In this unoriginal retelling of the nursery tale of the ginger bread man, Bubbe’s matzo ball boy jumps out of the pot and runs away just before Passover, shouting
Run, run, as fast as you can, you can’t catch me, I’m the matzo ball man!” He runs away from the tailor, the village gossip, and the rabbi. And, while he manages to outwit the fox, he accepts an invitation for the Passover Seder from a poor man and his wife and ends up right back where he came from — in a hot pot of matzo ball soup. The illustrations are bright and attractive but it is unfortunate that the illustrator did not try to match the text more accurately. Shulman cleverly describes the matzo ball boy with a
carrot-slice nose, a curving celery mouth, and peppercorn eyes and buttons,” but Litzinger omits these details and depicts him with a tuft of hair, human-like eyes, a round red nose, and a black-lined mouth with rosy cheeks. Yiddish words like schmaltz, schneider, yenta, schlemiel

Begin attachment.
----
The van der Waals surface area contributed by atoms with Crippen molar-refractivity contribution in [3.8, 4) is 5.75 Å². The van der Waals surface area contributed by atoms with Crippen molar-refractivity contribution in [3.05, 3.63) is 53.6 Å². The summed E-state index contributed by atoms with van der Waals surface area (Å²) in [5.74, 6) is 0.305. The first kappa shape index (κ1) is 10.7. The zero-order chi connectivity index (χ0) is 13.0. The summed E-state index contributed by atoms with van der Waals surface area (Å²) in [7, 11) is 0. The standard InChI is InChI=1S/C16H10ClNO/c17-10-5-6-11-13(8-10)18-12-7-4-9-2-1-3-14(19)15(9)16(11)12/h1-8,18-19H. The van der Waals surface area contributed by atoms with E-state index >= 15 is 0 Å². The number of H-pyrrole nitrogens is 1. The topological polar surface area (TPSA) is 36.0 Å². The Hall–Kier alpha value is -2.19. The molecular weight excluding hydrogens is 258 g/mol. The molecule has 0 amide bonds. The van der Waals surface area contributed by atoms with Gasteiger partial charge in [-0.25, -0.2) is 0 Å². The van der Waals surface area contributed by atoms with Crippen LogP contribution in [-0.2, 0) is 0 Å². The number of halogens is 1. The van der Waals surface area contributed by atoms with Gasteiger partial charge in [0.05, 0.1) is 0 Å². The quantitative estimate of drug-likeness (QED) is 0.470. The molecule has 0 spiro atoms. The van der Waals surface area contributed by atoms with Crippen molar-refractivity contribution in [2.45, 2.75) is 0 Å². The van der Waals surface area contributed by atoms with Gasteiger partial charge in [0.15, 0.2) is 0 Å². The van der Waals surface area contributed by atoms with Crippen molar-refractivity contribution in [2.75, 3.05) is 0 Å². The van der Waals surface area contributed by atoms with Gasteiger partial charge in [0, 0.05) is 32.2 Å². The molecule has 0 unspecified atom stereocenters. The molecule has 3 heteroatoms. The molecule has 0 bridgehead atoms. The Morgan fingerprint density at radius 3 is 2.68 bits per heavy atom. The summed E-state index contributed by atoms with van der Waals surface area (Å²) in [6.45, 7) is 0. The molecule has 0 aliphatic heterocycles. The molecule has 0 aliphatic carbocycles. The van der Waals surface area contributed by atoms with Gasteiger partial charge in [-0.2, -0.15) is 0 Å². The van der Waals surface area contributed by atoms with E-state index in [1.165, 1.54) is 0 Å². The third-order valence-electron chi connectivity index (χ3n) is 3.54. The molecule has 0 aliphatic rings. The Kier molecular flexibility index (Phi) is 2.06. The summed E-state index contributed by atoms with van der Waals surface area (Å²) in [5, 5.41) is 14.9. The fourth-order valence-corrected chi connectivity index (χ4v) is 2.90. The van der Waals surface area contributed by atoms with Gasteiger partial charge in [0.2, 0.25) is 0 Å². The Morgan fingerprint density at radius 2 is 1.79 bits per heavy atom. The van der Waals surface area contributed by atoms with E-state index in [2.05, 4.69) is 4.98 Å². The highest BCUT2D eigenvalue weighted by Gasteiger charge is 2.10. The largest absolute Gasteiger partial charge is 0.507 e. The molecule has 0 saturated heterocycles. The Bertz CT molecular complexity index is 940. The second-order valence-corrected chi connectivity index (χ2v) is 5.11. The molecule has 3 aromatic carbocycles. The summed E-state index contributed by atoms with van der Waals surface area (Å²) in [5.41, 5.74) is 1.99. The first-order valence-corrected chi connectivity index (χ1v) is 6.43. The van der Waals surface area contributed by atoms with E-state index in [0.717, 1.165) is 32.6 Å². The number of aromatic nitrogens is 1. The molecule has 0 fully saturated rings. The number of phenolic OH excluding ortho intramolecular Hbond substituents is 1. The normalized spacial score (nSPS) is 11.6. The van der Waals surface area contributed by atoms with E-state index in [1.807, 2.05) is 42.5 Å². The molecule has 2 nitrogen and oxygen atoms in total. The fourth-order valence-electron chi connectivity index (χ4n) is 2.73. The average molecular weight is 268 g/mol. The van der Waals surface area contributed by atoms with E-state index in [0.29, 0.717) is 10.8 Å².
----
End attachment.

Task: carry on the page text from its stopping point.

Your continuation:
, and boychik
are sprinkled into the text, but their inclusion is awkward and forced despite the glossary at the end of the book. Matzah Man
by Naomi Howland (Clarion, 2002
) and The Runaway Latkes by Leslie Kimmelman (Albert Whitman, 2000
) are more creative Jewish adaptations of this familiar story. Recommended as an additional purchase for libraries and schools serving preschoolers.